Specialist in African Affairs
“Conflict minerals” are ores that, when sold or traded, have played key roles in helping to fuel conflict and extensive human rights abuses, since the late 1990s, in far eastern Democratic Republic of the Congo (DRC). The main conflict minerals are the so-called the “3TGs”: ores of tantalum and niobium, tin, tungsten, and gold, and their derivatives. Diverse international efforts to break the link between mineral commerce and conflict in central Africa have been proposed or are under way. Key initiatives include government and industry-led mineral tracking and certification schemes. These are designed to monitor trade in minerals to keep armed groups from financially benefitting from this commerce, in compliance with firm-level and/or industry due diligence policies that prohibit transactions with armed groups.
Congress has long been concerned about conflicts and human rights abuses in the DRC. Hearings during successive congresses have focused on ways to help end or mitigate their effects, and multiple resolutions and bills seeking the same goals have been introduced. Several have become law. The most extensive U.S. law aimed at halting the trade in conflict minerals, specifically the 3TGs, is Section 1502 of Title XV of the Dodd-Frank Wall Street Reform and Consumer Protection Act (P.L. 111-203). Among other ends, Section 1502 requires the Securities and Exchange Commission (SEC) to issue rules mandating that SEC-regulated businesses that use conflict minerals in their products:
- report if they obtained their mineral supplies from the DRC or nearby countries;
- be permitted to label as “DRC conflict free” products that they can credibly demonstrate do not incorporate minerals sourced in a manner that directly or indirectly finances or benefits armed groups in DRC or adjoining countries;
- publicly report to the SEC on those of their products which do incorporate minerals that are not “DRC conflict free”—and which may not be labeled as such—and on diligence measures used to obtain these minerals.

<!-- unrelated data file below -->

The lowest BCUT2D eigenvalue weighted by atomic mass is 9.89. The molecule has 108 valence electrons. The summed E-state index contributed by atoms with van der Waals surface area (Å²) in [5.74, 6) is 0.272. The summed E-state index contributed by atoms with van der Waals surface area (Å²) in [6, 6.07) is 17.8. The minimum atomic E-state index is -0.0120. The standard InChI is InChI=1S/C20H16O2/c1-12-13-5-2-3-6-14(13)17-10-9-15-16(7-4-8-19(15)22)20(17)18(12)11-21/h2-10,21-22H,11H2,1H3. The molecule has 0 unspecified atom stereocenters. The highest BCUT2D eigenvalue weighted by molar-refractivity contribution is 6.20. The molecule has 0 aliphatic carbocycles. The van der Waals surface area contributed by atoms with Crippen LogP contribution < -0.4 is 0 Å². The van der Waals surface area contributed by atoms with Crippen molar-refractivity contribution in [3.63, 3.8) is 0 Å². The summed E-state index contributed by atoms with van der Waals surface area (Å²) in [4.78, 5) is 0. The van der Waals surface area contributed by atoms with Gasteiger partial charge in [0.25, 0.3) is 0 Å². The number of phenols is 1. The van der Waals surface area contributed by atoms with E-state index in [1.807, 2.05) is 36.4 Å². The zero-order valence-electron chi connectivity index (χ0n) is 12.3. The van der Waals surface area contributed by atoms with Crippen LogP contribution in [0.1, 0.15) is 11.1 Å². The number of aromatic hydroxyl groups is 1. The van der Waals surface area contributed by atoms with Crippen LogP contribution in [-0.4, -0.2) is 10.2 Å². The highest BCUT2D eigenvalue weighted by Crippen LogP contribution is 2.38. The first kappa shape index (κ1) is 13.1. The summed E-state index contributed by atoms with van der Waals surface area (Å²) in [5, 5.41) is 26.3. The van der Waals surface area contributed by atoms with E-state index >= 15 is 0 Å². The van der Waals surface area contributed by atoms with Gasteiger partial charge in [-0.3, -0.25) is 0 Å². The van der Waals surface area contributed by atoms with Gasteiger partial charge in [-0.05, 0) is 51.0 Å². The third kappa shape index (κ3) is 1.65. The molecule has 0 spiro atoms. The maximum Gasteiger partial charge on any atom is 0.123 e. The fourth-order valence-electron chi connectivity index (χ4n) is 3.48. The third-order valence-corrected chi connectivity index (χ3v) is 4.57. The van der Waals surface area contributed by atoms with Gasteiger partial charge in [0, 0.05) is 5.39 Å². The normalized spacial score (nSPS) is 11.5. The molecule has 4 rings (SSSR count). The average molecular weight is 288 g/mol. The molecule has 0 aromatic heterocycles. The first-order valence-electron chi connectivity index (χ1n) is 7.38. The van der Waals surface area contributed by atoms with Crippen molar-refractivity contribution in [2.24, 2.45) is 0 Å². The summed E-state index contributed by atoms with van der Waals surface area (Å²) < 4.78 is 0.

- timing and a possible phase-in of rule implementation; and
- what due diligence standards are to be used.
The State Department has provided to Congress a strategy aimed at breaking the link between mineral trade and conflict and, together with the U.S. Agency for International Development, is implementing programs in central Africa to support tracking and certification schemes; local small-scale mining communities; anti-mining labor abuse efforts; and related ends.
In the short to medium term, Congress is likely to closely monitor Section 1502 rule-making and the effectiveness of any eventual rule and other conflict mineral-focused programs as they are implemented. Implementation is likely to be complex. While substantial financial and applied efforts are being invested in such efforts, conflict in eastern DRC has long posed a complex set of intractable security, governance, and human rights challenges, which such efforts alone are unlikely to overcome—and may complicate. An example of a possible unintended consequence of Section 1502 is a de facto buyers’ boycott of minerals from eastern DRC attributed to the delayed rule-making process and to other factors. It has generated a local economic crisis and increased smuggling of minerals, but also reportedly reduced conflict funding and spurred conflict mineral trade control efforts.
Date of Report: July 20, 2012
Number of Pages: 38
Order Number: R42618
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